|Name||Leatherhead Trinity School and Nursery|
|Ofsted Inspection Rating||Good|
|Address||Woodvill Road, Leatherhead, KT22 7BP|
|Religious Character||Church of England/Methodist|
|Number of Pupils||371 (51.2% boys 48.8% girls)|
|Number of Pupils per Teacher||20.2|
|Percentage Free School Meals||31.4%|
|Percentage English is Not First Language||19.4%|
|Pupils with SEN Support||17.7%|
|Catchment Area Indicator Available||Yes|
|Last Distance Offered Available||No|
Highlights from Latest Full Inspection (11 June 2019)
There may have been more recent inspections such as monitoring visits or short inspections. For details of all inspections, please view this provider on our map here.
Information about this school
Since the last inspection, there has been a change in headteacher, who is currently on maternity leave. The deputy headteacher is acting as headteacher at this time. The school has a speech, language and communication centre which is specialist provision for 21 pupils with an education, health and care plan. Most pupils join mainstream classes for part or all of their education. The school calls this centre the Communication and Interaction Needs (COIN) Centre. At the time of the last inspection, the school operated over two sites. The school now operates from one site. Nearly a third of pupils are supported by pupil premium funding. The number of pupils with SEND is above the national average for primary schools. An inspection of the school’s distinctive Christian character was carried out under section 48 of the Education Act 2005 in January 2016.
Summary of key findings for parents and pupils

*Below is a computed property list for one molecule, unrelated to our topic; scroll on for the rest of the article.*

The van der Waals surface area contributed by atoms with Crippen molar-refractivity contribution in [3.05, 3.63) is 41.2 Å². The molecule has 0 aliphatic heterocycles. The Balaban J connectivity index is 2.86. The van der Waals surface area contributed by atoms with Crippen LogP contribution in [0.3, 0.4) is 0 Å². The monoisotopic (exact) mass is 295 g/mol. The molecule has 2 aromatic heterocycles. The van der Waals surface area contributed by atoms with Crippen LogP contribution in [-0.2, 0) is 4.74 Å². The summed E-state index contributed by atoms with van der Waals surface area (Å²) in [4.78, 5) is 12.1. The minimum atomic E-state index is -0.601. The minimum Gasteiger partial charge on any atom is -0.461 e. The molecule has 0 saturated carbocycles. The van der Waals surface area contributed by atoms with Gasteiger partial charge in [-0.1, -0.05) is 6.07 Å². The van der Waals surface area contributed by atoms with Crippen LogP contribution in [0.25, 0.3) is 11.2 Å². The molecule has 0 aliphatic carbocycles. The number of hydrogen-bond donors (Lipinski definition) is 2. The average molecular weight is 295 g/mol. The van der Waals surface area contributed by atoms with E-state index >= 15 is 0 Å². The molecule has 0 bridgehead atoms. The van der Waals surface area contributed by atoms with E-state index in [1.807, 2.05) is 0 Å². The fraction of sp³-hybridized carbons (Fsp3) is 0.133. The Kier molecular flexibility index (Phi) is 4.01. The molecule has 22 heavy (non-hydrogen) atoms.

This is a good school Leaders drive necessary improvements with enthusiasm and determination. The school has improved significantly since the last inspection. Leaders have improved disadvantaged pupils’ outcomes significantly. These pupils are making good progress across the curriculum. Safeguarding is effective. Pupils feel safe and well cared for. Middle leaders play a vital role in school improvement. They follow the strong example of their senior colleagues and show ambition for the pupils in the school. They are well placed to secure further improvement. Senior leaders check constantly that the quality of teaching and learning is of a high standard. They ensure that a range of training opportunities are available to hone teachers’ skills. As a result, teaching and learning overall are good and improving, although small pockets of weaker teaching still remain at key stage 2. The early years provision has been transformed since the last inspection. Children get off to a flying start. They are well taught in a safe and nurturing environment. Pupils with special educational needs and/or disabilities (SEND) and those who are vulnerable are supported well. Pupils’ emotional well-being is cared for particularly well, including for those who attend the school’s specialist provision. Leaders supplement the wide curriculum with an interesting range of trips, visits and clubs. The school is well supported by the local authority and the diocese. Governance has been strengthened since the last inspection. Governors are knowledgeable, experienced and highly committed to improving the school. While teachers’ planning overall has improved significantly, at times, activities are not adapted during lessons to suit pupils’ needs fully. Consequently, whole-class teaching does not always stretch most-able pupils sufficiently well or pick up all pupils who fall behind. Senior and middle leaders’ improvement plans do not show precisely enough how they will measure success. Consequently, it is difficult for governors to monitor sharply the impact of leaders’ actions.